A blog about the Master Programme in Digital Humanities at Uppsala University

Tag: Visual Analysis

In-Depth: Visual Analysis: Materiality and Digital Humanities.

The spring term for the Digital Humanities students started off with a courses called Visual Analysis: Materiality and Digital Humanities and headed by art historian and media scholar Anna Orrghen. I took an opportunity to ask her a few questions about the course and her involvement in the research field of Digital Humanities.

What is your research background and how did you find Digital Humanities as an educational and research subject?

My research background is at the intersection of art history and media studies. More particularly art, science and technology in general and digital art in particular. Actually, I do not really see myself as a digital humanities scholar, but have slipped into issues that relate to digital humanities through my research on digital art, e.g. questions concerning methodology in relation to digital art. These issues have further been the starting point for the course Visual Analysis: Materiality and Digital Humanities.

How do you use digital tools or digital methods in your own research?

I do not, actually. But I am genuinely interested in the consequences the use of digital tools and methods has for art historical research. Thus, instead of using digital tools or digital methods, I am trying to understand what it means for art history as a discipline that digital tools and methods are being used.

What was for you the most successful or meaningful part of the course?

For me, the most meaningful part of the course was the combination of really practical, hands on work during the excursions and workshops, and the theoretical perspectives applied through the seminars. That became an important opportunity to delve into the differences between digitized materials and non digitized materials and how their status as digitized or non digitized impact how and what we know about our cultural heritage.

Also, I would like to add that the fact that the course is a collaboration between scholars from different academic fields and departments within Uppsala university, such as archaeology, art history and textile history was also really meaningful. And, finally, through the students I have gained a lot of knowledge about cultural heritage sites and artefacts around the world, that I would not have gained otherwise.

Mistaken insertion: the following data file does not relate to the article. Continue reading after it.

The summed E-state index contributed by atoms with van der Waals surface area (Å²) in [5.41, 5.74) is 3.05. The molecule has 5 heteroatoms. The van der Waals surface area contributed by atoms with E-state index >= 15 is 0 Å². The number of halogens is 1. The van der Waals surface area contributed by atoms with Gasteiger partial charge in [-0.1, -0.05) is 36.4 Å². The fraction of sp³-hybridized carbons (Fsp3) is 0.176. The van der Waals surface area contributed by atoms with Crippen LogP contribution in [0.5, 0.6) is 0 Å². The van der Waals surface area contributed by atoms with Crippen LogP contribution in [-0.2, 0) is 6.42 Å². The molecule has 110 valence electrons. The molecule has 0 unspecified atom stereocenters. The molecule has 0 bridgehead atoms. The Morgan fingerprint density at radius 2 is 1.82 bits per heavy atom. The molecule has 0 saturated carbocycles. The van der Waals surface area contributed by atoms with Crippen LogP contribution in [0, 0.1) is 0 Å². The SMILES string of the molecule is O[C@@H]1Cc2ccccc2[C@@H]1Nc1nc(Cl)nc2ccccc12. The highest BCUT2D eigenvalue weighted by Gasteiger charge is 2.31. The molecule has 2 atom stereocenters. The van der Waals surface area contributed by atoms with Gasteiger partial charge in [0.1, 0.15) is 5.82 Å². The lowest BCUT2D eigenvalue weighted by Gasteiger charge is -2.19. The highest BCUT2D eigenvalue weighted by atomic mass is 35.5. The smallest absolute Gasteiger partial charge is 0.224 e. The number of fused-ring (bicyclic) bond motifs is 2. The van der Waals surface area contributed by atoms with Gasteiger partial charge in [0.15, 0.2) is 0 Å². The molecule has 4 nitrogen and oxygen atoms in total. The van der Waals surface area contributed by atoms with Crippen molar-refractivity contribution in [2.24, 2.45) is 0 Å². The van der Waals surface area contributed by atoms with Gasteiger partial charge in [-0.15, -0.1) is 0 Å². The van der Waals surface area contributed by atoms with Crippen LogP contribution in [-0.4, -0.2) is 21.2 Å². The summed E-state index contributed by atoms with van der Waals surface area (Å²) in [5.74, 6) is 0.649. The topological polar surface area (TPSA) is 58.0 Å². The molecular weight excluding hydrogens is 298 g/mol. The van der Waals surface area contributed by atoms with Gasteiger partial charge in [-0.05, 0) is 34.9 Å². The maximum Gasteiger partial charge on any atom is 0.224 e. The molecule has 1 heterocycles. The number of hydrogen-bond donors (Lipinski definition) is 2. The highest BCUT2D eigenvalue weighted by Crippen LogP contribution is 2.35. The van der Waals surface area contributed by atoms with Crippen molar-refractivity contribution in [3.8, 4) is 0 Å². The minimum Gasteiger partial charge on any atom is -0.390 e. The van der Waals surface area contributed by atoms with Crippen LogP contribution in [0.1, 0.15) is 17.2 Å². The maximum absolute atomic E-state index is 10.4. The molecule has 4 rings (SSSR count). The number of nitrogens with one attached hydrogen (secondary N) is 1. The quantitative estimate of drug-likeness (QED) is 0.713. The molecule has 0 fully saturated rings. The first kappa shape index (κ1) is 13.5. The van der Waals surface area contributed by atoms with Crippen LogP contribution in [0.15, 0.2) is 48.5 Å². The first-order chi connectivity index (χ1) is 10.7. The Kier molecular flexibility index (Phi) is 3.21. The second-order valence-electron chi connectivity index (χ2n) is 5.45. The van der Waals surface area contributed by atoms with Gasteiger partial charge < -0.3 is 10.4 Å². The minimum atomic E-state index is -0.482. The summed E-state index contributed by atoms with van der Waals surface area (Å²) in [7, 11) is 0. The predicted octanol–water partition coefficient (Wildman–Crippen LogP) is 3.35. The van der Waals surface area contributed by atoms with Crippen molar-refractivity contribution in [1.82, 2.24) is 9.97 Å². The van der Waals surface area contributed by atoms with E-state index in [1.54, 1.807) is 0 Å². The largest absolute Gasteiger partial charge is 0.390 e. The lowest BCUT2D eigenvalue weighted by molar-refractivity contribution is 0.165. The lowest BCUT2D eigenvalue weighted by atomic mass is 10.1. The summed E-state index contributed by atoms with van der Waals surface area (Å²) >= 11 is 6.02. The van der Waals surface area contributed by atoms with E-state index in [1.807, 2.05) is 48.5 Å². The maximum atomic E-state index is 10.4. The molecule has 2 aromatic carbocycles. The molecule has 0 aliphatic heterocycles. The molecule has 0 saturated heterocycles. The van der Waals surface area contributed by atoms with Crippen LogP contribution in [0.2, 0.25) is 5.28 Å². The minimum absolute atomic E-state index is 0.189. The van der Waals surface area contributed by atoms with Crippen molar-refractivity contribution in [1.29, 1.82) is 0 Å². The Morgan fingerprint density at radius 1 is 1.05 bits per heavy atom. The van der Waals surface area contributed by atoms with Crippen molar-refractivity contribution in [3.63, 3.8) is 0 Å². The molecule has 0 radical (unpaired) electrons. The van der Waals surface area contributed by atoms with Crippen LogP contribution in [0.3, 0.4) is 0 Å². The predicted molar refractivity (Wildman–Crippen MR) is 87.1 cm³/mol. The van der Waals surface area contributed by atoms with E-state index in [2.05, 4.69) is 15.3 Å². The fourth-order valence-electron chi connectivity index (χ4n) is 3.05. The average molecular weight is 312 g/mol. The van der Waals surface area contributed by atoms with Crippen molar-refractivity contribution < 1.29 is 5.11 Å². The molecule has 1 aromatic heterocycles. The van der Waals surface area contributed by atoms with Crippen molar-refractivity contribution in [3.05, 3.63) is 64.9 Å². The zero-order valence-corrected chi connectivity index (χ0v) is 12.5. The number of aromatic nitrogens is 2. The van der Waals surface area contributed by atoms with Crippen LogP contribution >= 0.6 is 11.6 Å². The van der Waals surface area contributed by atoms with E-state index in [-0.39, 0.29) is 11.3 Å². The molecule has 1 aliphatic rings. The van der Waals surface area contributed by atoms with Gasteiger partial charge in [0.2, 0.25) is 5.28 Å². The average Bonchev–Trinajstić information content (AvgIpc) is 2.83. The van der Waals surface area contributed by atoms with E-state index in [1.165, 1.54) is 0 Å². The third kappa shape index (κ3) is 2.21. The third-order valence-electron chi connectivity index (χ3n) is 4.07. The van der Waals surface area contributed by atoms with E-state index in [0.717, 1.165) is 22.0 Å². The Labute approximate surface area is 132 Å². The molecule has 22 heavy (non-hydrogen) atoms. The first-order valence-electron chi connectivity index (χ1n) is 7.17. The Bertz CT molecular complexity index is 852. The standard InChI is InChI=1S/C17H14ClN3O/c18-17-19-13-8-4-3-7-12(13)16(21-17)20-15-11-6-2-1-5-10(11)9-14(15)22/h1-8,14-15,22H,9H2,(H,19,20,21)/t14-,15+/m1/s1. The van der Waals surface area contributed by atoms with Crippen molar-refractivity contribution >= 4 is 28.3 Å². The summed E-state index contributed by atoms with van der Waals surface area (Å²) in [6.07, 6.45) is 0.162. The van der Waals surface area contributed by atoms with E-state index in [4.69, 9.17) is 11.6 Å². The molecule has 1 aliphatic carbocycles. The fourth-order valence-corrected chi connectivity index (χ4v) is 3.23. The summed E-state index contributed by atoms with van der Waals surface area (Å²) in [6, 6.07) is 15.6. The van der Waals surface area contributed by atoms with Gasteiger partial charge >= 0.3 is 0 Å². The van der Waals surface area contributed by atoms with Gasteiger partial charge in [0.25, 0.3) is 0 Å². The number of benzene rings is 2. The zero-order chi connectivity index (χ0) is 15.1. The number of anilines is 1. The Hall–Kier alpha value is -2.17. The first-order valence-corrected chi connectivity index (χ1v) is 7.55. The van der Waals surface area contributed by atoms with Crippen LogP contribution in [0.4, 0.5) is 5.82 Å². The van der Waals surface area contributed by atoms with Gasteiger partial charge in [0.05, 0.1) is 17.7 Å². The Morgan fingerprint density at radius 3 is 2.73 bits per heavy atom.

What would you say is the core of the course?

I think it is the same as above, i.e. not only to read about the consequences of digitization, but to really investigate it through engage in the materiality of cultural heritage.

You can read more about Anna Orrghens research in my previous post about the research done at the Department of Art history.

The Virtual Museum – Study Visit and Workshop

This week the students visited the Swedish Royal Palace in Stockholm, as a part of the course Visual Analysis: Materiality and Digital Humanities. Together with Associate professor at the Department of History of Art Johan Eriksson, they went on a guided tour of the museum part of the Palace.

During the visit, the students were asked to imagine creating their own virtual reconstruction based on some part of the palace. How would they do it and would challenges would they face? How would they approach these challenges?

The Royal Palace was finished in 1754 and is the residence of the Royal Family of Sweden Image: Tommy Takacs from Pixabay 

After the Study visit the students participated in a seminar by Johan, where he introduced his research project called The Virtual Museum.

Besides getting an introduction to Johans research project, the purpose of the seminar was to delve into the difference between digitized materials and non digitized materials and how their status as digitized or non digitized impact the knowledge production within art historical research.

Johan Eriksson works as associate professor at the Department of History of Art

The students were also able to try out a version of the virtual tour of the Royal Palace with Johan Eriksson and Anna Orghen, course coordinator for the course.

Some questions they were asked to consider in regards to the 3D-model was: What are the advantages of 3D-reconstruction in comparison to analog reconstruction? How can this model be developed further and what kind of interface would work best?

The Virtual Museum is built on a game engine and therefore very accessible

You can more about the goals and purpose of the course on this previous blog post.

Visual Analysis: Materiality and Digital Humanities

The spring semester starts today with a new course headed by Anna Orrghen, senior lecturer from the Department of Art History at Uppsala University.

The course introduces tools and methods for visual analysis in the humanities and digital humanities. Through laboratory elements and excursions, the course deals with the material and visual nature of objects in relation to the digital humanities.

Image by Couleur from Pixabay 

The emphasis in the course is on the skill of comprehending and problematising the meaning of digitisation’s consequences for humanistic knowledge production in relation to visual analysis.